Technology changes rapidly: in 2006, the typical 40-inch flat screen TV would have cost you more than $1,500. Now, 10 years later, you can buy a 40-inch flat screen TV for about $230.
The same has happened with hearing aids, although it’s more likely to escape our attention. We take note that TVs become bigger, better, and less expensive, but we’re blind to the advances in hearing aids because we’re not bombarded with advertising and giant store exhibits.
Nevertheless, hearing aids, along with all other consumer electronics, have improved significantly over the last 10 years. If analog hearing aids are like the bulky 15-inch-tube-TVs of the past, today’s digital hearing aids are like the compact 65-inch-Ultra-High-Definition TVs of the present.
Here’s what makes modern hearing aids significantly better, starting with the technology that makes it all achievable.
Hearing aids, like all electronics, have benefited from the digital revolution. Hearing aids have come to be, in a way, miniaturized computers, with all of the programming versatility you’d expect from a modern computer.
The result is a gadget that is small, light-weight, energy efficient, and capable of manipulating information—information being, in the case of a hearing aid, sound.
So how do modern-day hearing aids manipulate sound? Let’s use an analogy: picture inbound sound as incoming mail and the digital hearing aid as a mailroom.
As mail is received, it’s identified, labeled, stored, and ultimately delivered to the appropriate recipients. In the same manner, digital hearing aids can capture incoming sound and can label certain frequencies to be delivered to the amplifier. Speech sounds, for instance, can be identified as important and sent to the speaker for amplification. Similarly, background noise can be marked as “undeliverable” and returned.
Analog hearing aids didn’t have this “mailroom” functionality. Incoming sound is delivered all at once—like if the mail clerk were to give you everyone’s mail and you had to sort through the clutter yourself to locate your own. Speech simply becomes lost in the mix with background noise, and you have to work tirelessly to dig it out.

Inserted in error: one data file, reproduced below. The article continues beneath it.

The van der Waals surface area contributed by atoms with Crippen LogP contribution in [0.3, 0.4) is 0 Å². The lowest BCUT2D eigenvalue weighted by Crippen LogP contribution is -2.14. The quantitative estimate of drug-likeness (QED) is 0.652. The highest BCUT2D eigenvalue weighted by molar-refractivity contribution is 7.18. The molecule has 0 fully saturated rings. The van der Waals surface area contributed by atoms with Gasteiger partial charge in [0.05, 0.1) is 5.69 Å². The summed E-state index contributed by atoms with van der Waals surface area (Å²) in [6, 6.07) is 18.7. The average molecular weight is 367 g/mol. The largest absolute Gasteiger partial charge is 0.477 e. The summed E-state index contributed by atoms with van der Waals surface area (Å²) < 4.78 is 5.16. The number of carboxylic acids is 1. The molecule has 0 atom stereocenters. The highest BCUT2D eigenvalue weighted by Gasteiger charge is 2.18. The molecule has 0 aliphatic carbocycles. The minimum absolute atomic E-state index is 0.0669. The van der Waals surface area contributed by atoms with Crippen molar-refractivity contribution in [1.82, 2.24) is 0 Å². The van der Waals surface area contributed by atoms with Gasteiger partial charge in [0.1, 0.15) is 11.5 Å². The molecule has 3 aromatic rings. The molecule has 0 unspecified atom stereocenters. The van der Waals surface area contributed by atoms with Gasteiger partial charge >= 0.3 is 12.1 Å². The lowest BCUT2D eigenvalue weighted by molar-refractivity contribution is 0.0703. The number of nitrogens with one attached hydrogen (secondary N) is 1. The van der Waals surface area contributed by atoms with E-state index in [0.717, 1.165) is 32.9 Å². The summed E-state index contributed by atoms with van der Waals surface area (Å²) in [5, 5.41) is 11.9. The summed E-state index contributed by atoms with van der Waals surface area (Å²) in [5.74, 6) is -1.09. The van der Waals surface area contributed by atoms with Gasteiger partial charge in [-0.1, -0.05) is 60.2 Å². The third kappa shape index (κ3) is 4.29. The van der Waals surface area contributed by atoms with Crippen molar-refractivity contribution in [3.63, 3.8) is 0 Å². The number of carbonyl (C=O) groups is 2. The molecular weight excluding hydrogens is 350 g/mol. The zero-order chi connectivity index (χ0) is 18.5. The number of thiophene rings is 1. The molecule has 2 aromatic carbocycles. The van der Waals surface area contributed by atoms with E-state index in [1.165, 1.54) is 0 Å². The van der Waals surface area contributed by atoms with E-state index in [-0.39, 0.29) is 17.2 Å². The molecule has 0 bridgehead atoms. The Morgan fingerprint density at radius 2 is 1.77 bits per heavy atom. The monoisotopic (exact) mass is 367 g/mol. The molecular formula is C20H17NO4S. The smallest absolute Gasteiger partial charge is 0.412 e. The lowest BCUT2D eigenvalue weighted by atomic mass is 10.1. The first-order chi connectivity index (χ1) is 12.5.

Hearing Aid Advanced Features
Digital handling of information is the key to everything a modern hearing aid can accomplish. Here are some of the advanced features associated with contemporary hearing aids that digital technology helps make possible:
- Speech recognition – digital hearing aids can recognize and boost speech with digital processing and directional microphones.
- Background noise suppression – background noise is a lower frequency sound, which the hearing aid can identify and inhibit.
- Clearer phone calls – telecoil technology amplifies the signal from your phone, resulting in clear sound without interference.
- Wireless streaming – hearing aids with Bluetooth technology can connect to devices wirelessly, so you can stream music, phone calls, and TV programs directly to your hearing aids.
- Wireless control – compatible hearing aids can be operated with smart phones and digital watches, so you can effortlessly and inconspicuously adjust volume and settings.
Test Out Your New Digital Hearing Aids
As you have seen, digital hearing aids are robust pieces of contemporary technology. That’s why nearly all cases of hearing loss can now be effectively treated, and why the majority of people are pleased with the performance of their hearing aids.
If you’d like to check out this new technology for yourself, give us a call and ask about our hearing aid trial period.